Mumbai: In India, nearly 65% of the healthcare spending is out of pocket by individuals. The remaining 35% is highly fragmented and comes from a number of central and state government funds, and insurance companies. The unprecedented healthcare crisis caused by the pandemic has brought a number of concerns about the effectiveness and sustainability of the healthcare system to the forefront.

The fiscal expenditure on public healthcare is only 1.4% of India's GDP. The Employee State Insurance (ESI), which is one of India's largest social security schemes, provides health insurance to nearly 36 million workers, but it has not been effective in providing reliable medical support to its beneficiaries during the pandemic. Even though this leaves a large share of the market available to the commercial health insurance industry, its penetration remains low.

IndiaSpend, in partnership with Dvara Research, conducted a series of webinars that examines the current system and what has created the circumstance where 65% of healthcare expenditure is OOP. In the four webinars, experts discuss the way forward when it comes to healthcare reforms, principally through the lens of financing.

Financing looks at mechanisms to raise money. This includes general taxes, payroll taxes, state-funded and private insurance, etc. This series takes a look at the different institutions that form the healthcare financing ecosystem in India, the resources available with each of them and the allocation of resources to different priorities. It also explores the role of both state-funded initiatives and private entities, and how they can coexist to build an efficient, effective, affordable and accessible system.

Reform opportunities for this decade

In the first webinar in the series, the speakers delve into public funding in healthcare and the fiscal constraints involved. India's fiscal capacity is much lower than what is required for setting up an affordable healthcare system for a population of this size.

The tax to GDP ratio is 17%, but our public health expenditure to GDP is 1.4%. In the next 10 years, tax to GDP ratio is predicted to improve, but public health spending is not expected to rise at the required rate, based on patterns of spending seen in richer states. Niranjan Rajyadhaksha, Research Director and Senior Fellow at the IDFC Institute, explains that the reason for this could be the political economy issues in India. The state prioritises compensatory mechanisms like Direct Benefit Transfer schemes such as MGNREGA, which results in schemes for healthcare, education etc. growing at a slower pace. This leads to a high share of out-of-pocket expenditure (OOPE), the rate of decline for which is 0.4% annually, much different from other countries with similar GDP per capita.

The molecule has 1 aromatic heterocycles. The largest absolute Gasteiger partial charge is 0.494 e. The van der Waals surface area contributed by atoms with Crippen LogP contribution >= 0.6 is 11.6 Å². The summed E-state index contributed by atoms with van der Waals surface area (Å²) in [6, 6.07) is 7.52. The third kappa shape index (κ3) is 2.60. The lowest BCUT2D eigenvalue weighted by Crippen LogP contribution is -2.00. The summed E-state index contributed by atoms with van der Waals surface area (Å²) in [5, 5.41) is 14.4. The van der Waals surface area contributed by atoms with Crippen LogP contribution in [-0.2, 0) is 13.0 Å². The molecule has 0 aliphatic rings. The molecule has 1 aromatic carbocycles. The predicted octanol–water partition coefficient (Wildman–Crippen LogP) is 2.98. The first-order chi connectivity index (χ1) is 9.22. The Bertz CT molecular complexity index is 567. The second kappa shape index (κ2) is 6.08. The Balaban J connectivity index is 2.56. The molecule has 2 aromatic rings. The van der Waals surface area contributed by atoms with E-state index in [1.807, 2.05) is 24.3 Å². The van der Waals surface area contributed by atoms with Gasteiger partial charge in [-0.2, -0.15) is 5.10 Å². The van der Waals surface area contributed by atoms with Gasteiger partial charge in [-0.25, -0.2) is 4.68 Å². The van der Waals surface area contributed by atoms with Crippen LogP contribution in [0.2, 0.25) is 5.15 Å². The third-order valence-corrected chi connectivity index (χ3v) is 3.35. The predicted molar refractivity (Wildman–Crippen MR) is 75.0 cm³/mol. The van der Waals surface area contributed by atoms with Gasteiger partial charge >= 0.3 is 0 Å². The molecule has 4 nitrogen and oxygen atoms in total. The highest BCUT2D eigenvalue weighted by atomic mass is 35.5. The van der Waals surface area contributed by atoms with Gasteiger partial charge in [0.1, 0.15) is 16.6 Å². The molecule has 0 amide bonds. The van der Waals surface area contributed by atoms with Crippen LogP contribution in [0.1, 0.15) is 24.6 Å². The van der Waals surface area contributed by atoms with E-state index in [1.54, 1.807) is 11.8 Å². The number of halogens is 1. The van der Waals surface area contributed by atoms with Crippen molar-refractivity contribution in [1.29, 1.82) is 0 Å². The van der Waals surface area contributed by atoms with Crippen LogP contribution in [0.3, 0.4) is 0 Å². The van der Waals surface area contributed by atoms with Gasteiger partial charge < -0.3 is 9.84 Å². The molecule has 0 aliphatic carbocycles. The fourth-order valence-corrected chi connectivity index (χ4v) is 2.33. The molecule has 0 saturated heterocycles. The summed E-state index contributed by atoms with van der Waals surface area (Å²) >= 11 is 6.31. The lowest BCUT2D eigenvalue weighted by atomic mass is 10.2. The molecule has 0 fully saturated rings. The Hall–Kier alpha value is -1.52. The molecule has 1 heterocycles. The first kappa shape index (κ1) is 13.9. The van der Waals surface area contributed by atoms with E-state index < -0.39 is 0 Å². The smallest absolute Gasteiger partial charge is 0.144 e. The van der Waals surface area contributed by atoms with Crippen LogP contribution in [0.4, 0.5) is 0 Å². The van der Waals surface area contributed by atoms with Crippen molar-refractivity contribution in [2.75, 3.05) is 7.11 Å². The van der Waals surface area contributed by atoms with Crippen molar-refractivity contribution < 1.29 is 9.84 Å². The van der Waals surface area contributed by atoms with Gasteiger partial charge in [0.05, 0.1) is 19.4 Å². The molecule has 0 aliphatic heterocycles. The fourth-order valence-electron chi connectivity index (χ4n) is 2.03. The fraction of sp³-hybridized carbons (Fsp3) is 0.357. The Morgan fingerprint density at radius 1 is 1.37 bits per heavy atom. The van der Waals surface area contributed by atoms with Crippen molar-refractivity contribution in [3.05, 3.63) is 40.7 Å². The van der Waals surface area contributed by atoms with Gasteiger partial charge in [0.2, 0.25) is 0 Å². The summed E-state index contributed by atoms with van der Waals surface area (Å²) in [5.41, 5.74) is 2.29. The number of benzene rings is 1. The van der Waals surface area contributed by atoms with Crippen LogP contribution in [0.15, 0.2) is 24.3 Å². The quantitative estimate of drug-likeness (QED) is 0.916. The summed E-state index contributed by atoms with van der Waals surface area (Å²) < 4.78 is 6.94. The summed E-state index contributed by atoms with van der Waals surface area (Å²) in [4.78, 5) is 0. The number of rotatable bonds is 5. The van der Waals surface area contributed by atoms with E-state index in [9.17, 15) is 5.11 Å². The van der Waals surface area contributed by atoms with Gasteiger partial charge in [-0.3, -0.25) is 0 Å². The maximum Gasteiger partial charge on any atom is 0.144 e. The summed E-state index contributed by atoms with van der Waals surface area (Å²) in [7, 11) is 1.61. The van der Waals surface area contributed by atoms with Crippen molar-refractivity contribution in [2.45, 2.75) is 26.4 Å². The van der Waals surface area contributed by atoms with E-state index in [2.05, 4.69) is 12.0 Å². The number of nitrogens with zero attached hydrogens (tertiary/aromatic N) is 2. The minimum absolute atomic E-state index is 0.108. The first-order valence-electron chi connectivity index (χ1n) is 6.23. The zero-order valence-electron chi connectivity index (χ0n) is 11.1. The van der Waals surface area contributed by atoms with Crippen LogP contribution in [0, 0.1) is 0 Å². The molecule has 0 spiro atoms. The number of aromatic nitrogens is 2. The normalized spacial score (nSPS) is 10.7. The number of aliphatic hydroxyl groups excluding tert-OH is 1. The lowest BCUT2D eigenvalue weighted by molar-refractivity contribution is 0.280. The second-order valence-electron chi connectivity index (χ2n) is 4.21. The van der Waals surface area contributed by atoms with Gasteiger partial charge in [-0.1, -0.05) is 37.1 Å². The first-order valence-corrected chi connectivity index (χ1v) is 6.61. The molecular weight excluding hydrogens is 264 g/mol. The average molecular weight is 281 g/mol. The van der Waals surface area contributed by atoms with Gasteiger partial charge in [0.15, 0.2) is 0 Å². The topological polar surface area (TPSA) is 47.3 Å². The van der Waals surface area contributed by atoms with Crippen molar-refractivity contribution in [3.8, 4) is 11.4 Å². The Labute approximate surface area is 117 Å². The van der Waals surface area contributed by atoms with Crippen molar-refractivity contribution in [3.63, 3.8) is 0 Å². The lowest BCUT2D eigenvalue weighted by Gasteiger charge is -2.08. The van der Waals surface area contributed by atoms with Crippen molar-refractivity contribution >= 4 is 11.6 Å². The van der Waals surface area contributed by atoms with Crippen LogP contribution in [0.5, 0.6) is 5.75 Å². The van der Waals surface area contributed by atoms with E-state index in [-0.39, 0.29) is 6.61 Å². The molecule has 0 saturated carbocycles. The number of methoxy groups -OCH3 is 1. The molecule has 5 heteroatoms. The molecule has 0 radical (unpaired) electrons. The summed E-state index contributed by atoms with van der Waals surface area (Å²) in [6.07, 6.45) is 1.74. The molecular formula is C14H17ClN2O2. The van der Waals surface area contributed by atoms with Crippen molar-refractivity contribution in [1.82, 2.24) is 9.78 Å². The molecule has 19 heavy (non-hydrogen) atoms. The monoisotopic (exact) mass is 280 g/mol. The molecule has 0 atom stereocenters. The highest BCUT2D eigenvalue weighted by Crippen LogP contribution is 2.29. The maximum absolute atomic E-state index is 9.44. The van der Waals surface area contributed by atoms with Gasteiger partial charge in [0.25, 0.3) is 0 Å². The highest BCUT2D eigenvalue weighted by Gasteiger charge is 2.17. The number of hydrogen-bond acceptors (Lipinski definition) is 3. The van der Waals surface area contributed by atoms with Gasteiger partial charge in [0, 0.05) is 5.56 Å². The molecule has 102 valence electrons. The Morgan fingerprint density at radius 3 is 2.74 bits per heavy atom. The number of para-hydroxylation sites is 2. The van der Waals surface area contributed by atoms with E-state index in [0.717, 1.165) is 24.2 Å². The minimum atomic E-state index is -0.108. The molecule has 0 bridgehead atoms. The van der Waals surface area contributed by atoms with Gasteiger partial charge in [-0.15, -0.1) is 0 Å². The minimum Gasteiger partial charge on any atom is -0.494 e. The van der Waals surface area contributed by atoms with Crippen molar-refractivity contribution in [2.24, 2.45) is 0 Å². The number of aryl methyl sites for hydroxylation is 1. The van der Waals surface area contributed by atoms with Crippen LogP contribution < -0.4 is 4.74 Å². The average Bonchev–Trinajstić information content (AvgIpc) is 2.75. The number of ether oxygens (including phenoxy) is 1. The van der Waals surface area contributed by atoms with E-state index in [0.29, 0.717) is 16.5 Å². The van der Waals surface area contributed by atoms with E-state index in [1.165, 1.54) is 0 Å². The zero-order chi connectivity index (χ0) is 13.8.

While eliminating OOPE is not viable, the focus should be on reducing it. Cristian Baeza, Executive Director of International Center for Health Systems Strengthening, added that expanding risk pooling would require pluralistic solutions. He suggests attaining this by increasing contributory health insurance for the non-poor, while reducing OOPE for the poor.

The panelists also highlighted the role played by states. Of the public health expenditure, the central government spends about 30-35%, and the state government spends 65-70%. Nachiket Mor, Visiting Scientist at The Banyan Academy of Leadership in Mental Health, concluded by giving examples of how we can strategise our resources well given our current reality and emphasised that the key is to focus on the here and now and on pathways that we can begin today. You can read the transcript here.


Commercial health insurance

The second session focuses on the first of three risk pools--the commercial health insurance space. The panel discussed the issues which hold back the growth of the commercial health insurance industry in India and how managed healthcare could be a way forward.

The hurdles faced by this industry are: a very small formal sector, huge income disparity, urban-rural divide and lower hospital presence in towns. In an attempt to ring-fence against these market imperfections, providers use clauses, co-pays, limits etc. to ensure profit, which makes the products complex and expensive. This discourages people from joining the risk pool which in turn contributes to making the product more expensive, resulting in a vicious cycle.

Another factor which affects the rate of expansion is the consumer expectation of returns from health insurance schemes. There is also a predominant notion that health insurers are participating in a business where they are forced to not trust each other.